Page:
• Since parathyroid cancers typically make huge amounts of parathyroid hormone (PTH), the effectiveness of the original operation to remove all the cancer can be examined by measuring serum parathyroid hormone levels post-operatively (note: these very high levels often will take several months to come down to normal after a successful operation).
  • The amount of parathyroid hormone in the blood should be determined regularly for years to determine if the parathyroid cancer is recurring (coming back). (This is NOT true for ordinary hyperparathyroidism patients which had their disease because of an overgrowth of benign parathyroid tissues---adenomas and hyperplasia).
  • Serum calcium levels should also be followed at regular intervals for years postoperatively since they will rise in response to rising parathyroid hormone levels should the parathyroid cancer return.
  • Radio-guided parathyroid surgery works extremely well for parathyroid cancer. Radioguided techniques (MIRP Operation) should be used for patients with parathyroid cancer--to help the surgeon know if there are any lymph nodes in the neck that have metastatic parathyroid cancer, and to let the surgeon know when all of the parathyroid tumor has been removed from in and around the thyroid gland.

Parathyroid cancer treatment overview

There are treatments for ALL patients with parathyroid cancer. Two kinds of treatment are used: surgery (surgical removal of the parathyroid cancer and any nearby tissues which are affected), and radiation therapy (using high-dose x-rays to kill cancer cells). Chemotherapy (using drugs to kill cancer cells) is being studied in a few clinical trials, but there have been no good chemotherapy drugs identified as effective up to this point.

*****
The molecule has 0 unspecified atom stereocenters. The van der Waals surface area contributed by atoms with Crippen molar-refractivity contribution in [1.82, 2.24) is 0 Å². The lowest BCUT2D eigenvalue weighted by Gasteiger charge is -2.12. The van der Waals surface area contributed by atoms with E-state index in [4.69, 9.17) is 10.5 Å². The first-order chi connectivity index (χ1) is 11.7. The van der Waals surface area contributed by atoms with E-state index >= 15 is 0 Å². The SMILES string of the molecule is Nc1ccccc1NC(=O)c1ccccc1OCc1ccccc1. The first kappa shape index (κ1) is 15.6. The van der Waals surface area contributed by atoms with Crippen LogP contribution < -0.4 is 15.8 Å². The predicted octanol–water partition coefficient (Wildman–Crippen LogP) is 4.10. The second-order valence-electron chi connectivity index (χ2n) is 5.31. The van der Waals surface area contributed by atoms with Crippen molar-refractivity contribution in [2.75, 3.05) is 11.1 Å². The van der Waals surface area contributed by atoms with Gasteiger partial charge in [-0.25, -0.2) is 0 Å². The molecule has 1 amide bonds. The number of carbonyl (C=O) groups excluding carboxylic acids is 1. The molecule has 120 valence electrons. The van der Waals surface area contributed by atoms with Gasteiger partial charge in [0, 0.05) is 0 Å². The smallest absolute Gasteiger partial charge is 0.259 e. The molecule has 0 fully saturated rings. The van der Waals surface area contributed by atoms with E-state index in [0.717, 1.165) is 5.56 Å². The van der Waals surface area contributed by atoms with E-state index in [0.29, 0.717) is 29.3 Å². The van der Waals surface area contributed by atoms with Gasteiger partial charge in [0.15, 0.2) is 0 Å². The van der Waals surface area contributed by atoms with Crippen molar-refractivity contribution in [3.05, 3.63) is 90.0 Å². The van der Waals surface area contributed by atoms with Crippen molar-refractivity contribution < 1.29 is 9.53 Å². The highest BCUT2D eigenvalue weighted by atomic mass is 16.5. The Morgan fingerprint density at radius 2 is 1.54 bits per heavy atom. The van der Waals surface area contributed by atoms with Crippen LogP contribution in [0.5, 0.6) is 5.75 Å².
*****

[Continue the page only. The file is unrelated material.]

Parathyroid Surgery is the most common and by far the best treatment for parathyroid cancer

Treatment for parathyroid cancer depends on the size of the tumor, its location, and whether or not it has spread to other tissues. The parathyroid gland (parathyroidectomy) and the half of the thyroid on the same side as the cancer (thyroid Lobectomy) are typically removed. Lymph nodes are sampled on that side of the neck if they can be found. The presence of enlarged lymph nodes necessitates a lymph node dissection (removal of all the lymph nodes in that area of the neck). Radiation therapy uses high-energy x-rays to kill cancer cells and shrink tumors, but this is almost never the preferred way in which to treat parathyroid cancer initially. If the parathyroid cancer reappears after some time, or if it has grown into other structures at the time of the initial operation, then radiation therapy may be an appropriate additional therapy.